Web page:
#BlackGirlMagic: The 19 female judges making history in Texas

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Harris County Democratic Party

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The 19 women were elected to county judgeships on Tuesday

A photograph of 19 black female judges in one county Texas has been widely celebrated.

It is the largest number of black women seen on the ballot in Harris County, says their campaign website.

The picture, dubbed the Houston 19, taken in August when the women assembled as part of their “Harris Black Girl Magic” campaign for office, trended on Reddit and Twitter.

Seventeen were elected on Tuesday, in addition to two already in post.

LaShawn A Williams posted the picture on Facebook, writing: “Never did I imagine that the day I decided to run to be judge, I’d become a part of a club of phenomenal black women, sisters-in-law, gifted, brilliant, strong – everything I hope to be!”

Their victory adds to the long lists of firsts across the nation, with the most diverse range of candidates ever elected to Congress, including 111 women.

Using #Houston19, many celebrated the election of officials they believe more closely reflect the communities in Texas they represent.

Others said it was a credit to Texan diversity and character, something not always portrayed in popular culture.

The women ran together on a Democratic ticket, and they appeared on posters around the county with the slogan “Let’s Make History”

With 4.5 million people, Harris county is the largest in Texas, and the third largest in the US. It has a diverse population with 42 % Hispanic, 30% white and 17% black.

Elected country judges in Texas have judicial and administrative duties, including presiding over minor criminal cases and small civil cases.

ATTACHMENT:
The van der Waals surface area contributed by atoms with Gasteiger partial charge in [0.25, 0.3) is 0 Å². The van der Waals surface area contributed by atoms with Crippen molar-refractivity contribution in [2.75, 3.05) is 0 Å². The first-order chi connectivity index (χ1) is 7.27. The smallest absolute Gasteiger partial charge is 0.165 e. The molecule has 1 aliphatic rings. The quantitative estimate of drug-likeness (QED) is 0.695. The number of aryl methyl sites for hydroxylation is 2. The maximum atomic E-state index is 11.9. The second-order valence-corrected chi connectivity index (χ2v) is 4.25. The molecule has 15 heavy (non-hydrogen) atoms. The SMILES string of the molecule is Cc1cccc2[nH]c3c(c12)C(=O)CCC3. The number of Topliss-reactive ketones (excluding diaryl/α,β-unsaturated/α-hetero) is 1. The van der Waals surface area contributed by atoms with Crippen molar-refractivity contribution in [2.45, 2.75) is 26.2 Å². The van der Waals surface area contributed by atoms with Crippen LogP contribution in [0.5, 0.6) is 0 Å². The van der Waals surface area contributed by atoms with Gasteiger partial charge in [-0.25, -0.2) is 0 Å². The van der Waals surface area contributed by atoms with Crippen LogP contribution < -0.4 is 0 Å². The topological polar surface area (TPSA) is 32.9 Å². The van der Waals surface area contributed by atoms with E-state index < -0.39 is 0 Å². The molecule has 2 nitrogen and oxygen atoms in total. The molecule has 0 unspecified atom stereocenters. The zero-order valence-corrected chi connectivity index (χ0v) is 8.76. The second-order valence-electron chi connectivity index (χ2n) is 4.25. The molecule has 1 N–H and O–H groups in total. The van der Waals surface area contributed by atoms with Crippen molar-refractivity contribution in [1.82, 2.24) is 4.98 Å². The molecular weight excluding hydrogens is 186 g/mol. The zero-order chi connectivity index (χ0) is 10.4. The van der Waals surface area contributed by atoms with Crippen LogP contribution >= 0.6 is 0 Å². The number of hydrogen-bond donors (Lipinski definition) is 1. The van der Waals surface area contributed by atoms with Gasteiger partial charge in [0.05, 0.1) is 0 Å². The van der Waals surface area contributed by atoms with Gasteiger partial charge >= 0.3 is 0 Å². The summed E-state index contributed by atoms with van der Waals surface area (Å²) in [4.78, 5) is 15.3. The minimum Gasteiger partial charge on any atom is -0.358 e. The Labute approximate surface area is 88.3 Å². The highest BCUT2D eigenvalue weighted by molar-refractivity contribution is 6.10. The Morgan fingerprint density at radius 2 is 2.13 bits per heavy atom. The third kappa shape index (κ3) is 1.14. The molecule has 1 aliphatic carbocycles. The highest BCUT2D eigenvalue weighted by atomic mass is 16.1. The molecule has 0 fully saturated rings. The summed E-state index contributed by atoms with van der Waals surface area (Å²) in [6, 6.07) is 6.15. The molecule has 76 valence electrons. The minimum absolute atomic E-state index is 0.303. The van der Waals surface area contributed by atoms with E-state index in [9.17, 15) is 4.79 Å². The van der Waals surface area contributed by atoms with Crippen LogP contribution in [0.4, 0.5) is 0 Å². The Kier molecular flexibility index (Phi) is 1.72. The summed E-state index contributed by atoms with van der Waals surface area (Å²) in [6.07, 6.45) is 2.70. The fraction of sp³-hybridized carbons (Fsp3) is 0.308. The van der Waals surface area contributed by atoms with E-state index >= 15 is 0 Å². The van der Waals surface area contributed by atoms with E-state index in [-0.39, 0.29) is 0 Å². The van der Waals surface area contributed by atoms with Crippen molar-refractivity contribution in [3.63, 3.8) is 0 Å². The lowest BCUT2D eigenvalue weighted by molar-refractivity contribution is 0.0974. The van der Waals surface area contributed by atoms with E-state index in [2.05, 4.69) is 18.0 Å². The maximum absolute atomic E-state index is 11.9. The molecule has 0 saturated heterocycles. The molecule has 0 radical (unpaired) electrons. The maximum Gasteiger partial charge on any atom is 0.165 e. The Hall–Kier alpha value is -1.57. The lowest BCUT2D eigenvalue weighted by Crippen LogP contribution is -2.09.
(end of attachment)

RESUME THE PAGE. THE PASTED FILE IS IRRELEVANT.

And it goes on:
Most of the new judges were born and educated in Houston and have spent at least a decade working in local law firms.

In her bid for election, Germaine Tanner, elected to the 311th Family Court, described visiting inmates in jails for the Fatherhood Project in Harris County which aims to empower fathers.

Another of the new judges, Michelle Moore, explained on her website a three-pronged approach of “rehabilitation, mentorship and education” for working with “troubled youth”.

Latosha Lewis Payne told local media: “I think that having an African American judge or having a female judge – those are the kinds of things we bring to the bench. And we bring an understanding of a person who may come from that similar background.”

The 19 black women who won on Tuesday are Sandra Peake, Judge Ramona Franklin, Judge Maria Jackson, Germaine Tanner, Angela Graves-Harrington, Cassandra Holleman, Tonya Jones, Dedra Davis, LaShawn Williams, Latosha Lewis Payne, Linda Dunson, Toria Finch, Erica Hughes, Lucia Bates, Ronnisha Bowman, Michelle Moore, Sharon Burney, Shannon Baldwin, and Lori Chambers Gray.

By Georgina Rannard, BBC UGC & Social news

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